“Excuse me sir,” I said. “I’d appreciate it if you didn’t photograph my images.”
“Sir, please don’t photograph my artwork,” I voiced in a stern tone.
I jumped out of my chair as the gentleman with the Nikon D5100 lowered his camera. I pulled my International symbol’d “Do Not Take Pictures of the Pictures” sign off of the umbrella pole (a mere two inches away from the image he had just shot) and placed it into his hand.
“What’s your problem, man?” He asked.
“Sir, the problem is I’ve asked not to photograph my art, yet you continue to do so.”
“So, you should be flattered that I want to take a picture of your stuff,” he said.
Flattered that he liked it, yes. But not that he ignored repeated requests to stop photographing my copyrighted images.
There’s a little more to it, though. This gentleman spent a minimal amount of effort to shoot one of my pieces. He didn’t have to hike five and a half miles on a lava flow. He didn’t have to rely on a charcoal respirator to breathe amidst the sulfur dioxide spewing from the ground. He didn’t have to bear the heat of 1,500-degree lava as it pours into the ocean… and come back with the shot.
He also didn’t camp out for four nights “chasing” after the right sunset, patiently waiting for the right clouds to roll in over the horizon, then timing the waves to get the right water effect. One series was five-years in the making: A full five-shot, humpback whale breach sequence. The first time I got a full breach with a level horizon, while shooting from a 30? Zodiac boat that?s always in motion. This guy never stepped foot on a whale watch boat.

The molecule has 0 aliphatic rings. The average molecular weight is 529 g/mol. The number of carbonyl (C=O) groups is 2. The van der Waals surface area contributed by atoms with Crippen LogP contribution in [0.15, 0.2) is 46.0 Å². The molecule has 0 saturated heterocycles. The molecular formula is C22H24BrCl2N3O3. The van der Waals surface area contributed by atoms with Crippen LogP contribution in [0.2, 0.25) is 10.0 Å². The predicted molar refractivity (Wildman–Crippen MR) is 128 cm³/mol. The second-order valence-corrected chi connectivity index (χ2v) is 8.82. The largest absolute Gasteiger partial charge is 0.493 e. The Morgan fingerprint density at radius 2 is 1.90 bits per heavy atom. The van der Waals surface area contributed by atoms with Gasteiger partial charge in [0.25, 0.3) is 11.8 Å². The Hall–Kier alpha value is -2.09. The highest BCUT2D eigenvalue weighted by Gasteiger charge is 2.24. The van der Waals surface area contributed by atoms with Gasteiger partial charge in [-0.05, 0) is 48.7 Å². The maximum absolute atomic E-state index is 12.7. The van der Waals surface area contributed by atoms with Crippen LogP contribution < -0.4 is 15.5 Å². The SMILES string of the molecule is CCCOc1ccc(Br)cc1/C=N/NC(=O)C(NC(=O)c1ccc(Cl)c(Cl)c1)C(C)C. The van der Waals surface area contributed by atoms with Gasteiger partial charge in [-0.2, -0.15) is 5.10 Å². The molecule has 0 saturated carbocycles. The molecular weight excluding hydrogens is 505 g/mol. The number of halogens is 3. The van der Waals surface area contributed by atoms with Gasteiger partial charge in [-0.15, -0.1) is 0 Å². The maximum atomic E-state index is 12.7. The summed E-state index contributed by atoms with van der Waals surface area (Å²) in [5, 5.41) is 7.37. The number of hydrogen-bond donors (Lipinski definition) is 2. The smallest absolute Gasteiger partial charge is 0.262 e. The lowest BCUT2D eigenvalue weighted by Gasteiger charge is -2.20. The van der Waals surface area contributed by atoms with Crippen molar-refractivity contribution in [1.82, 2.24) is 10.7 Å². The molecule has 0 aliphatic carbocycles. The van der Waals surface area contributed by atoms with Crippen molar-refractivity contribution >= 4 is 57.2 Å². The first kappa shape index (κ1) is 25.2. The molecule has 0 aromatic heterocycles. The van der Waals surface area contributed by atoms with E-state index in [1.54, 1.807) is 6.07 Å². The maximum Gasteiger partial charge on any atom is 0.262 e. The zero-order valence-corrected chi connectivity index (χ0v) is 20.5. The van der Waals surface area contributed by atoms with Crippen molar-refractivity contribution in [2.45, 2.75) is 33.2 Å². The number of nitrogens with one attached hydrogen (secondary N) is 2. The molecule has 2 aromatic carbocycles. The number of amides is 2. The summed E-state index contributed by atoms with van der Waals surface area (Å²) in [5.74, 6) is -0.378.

I tried to explain the aspect of copyright and asked him to delete the images, but he had none of it. He merely stomped off, muttering something about the relationship between photographers and donkeys.
Thankfully, he’s one of the minority.
This was not, by far, the first time people have shot photos of my images. With the dawn of the digital age, there now seems to be a disproportionate number of individuals that would rather shoot someone else’s artwork, than purchase a print or trek to earn their own. At first, it really didn’t bother me. Then when I found one of my images on another Web site (with different photo credit), I really felt ripped off.
Many people fail to realize that when a photographer depresses the shutter button and the image is captured, a copyright is instantly assigned. The photographer “owns” the image as his/her creative property. If someone photographs your image, they’re basically stealing it. Part of my job, as a photographer, is to educate people on the value of one’s images, and taking copyright one step further by registering their images.
Down the road, I know I’ll probably run into a few more people, like my recent admirer. Only now, I have my Fuji HS20 EXR at the ready to take the offending photographer’s “portrait.” I’ll then offer a trade: delete the shots of my images on their camera, and I won’t pass along their mug shot to my attorney. It’s a pretty fair trade, don’t you think?